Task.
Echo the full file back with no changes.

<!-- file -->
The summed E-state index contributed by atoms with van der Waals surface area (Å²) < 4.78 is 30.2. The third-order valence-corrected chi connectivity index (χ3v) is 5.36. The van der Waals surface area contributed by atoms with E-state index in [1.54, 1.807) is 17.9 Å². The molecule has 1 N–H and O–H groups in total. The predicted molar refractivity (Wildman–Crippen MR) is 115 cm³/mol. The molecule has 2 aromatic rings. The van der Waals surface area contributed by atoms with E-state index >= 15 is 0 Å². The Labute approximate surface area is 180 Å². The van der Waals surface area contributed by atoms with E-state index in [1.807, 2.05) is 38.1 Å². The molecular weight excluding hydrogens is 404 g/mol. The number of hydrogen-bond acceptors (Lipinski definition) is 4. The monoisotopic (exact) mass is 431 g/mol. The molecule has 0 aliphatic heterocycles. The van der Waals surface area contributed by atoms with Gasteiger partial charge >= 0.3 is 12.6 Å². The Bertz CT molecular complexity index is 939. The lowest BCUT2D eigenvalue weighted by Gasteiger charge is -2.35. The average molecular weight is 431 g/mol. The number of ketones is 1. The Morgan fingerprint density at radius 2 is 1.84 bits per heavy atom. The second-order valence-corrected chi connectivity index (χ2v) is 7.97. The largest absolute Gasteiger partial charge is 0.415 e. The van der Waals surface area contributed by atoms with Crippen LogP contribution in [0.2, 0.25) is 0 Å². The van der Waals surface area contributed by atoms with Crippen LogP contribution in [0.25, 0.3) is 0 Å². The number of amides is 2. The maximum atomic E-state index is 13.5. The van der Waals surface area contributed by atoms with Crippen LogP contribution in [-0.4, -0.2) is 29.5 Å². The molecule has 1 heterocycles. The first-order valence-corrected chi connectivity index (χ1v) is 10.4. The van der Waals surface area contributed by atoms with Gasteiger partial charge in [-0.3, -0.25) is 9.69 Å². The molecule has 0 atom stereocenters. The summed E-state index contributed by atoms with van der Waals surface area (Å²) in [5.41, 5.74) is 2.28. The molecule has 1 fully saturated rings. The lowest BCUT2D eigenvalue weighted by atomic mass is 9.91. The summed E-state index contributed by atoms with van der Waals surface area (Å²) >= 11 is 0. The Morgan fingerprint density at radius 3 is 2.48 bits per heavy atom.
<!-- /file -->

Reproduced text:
The summed E-state index contributed by atoms with van der Waals surface area (Å²) < 4.78 is 30.2. The third-order valence-corrected chi connectivity index (χ3v) is 5.36. The van der Waals surface area contributed by atoms with E-state index in [1.54, 1.807) is 17.9 Å². The molecule has 1 N–H and O–H groups in total. The predicted molar refractivity (Wildman–Crippen MR) is 115 cm³/mol. The molecule has 2 aromatic rings. The van der Waals surface area contributed by atoms with E-state index >= 15 is 0 Å². The Labute approximate surface area is 180 Å². The van der Waals surface area contributed by atoms with E-state index in [1.807, 2.05) is 38.1 Å². The molecular weight excluding hydrogens is 404 g/mol. The number of hydrogen-bond acceptors (Lipinski definition) is 4. The monoisotopic (exact) mass is 431 g/mol. The molecule has 0 aliphatic heterocycles. The van der Waals surface area contributed by atoms with Gasteiger partial charge >= 0.3 is 12.6 Å². The Bertz CT molecular complexity index is 939. The lowest BCUT2D eigenvalue weighted by Gasteiger charge is -2.35. The average molecular weight is 431 g/mol. The number of ketones is 1. The Morgan fingerprint density at radius 2 is 1.84 bits per heavy atom. The second-order valence-corrected chi connectivity index (χ2v) is 7.97. The largest absolute Gasteiger partial charge is 0.415 e. The van der Waals surface area contributed by atoms with Crippen LogP contribution in [0.2, 0.25) is 0 Å². The van der Waals surface area contributed by atoms with Crippen LogP contribution in [0.25, 0.3) is 0 Å². The number of amides is 2. The maximum atomic E-state index is 13.5. The van der Waals surface area contributed by atoms with Crippen LogP contribution in [-0.4, -0.2) is 29.5 Å². The molecule has 1 heterocycles. The first-order valence-corrected chi connectivity index (χ1v) is 10.4. The van der Waals surface area contributed by atoms with Gasteiger partial charge in [-0.3, -0.25) is 9.69 Å². The molecule has 0 atom stereocenters. The summed E-state index contributed by atoms with van der Waals surface area (Å²) in [5.41, 5.74) is 2.28. The molecule has 1 fully saturated rings. The lowest BCUT2D eigenvalue weighted by atomic mass is 9.91. The summed E-state index contributed by atoms with van der Waals surface area (Å²) >= 11 is 0. The Morgan fingerprint density at radius 3 is 2.48 bits per heavy atom.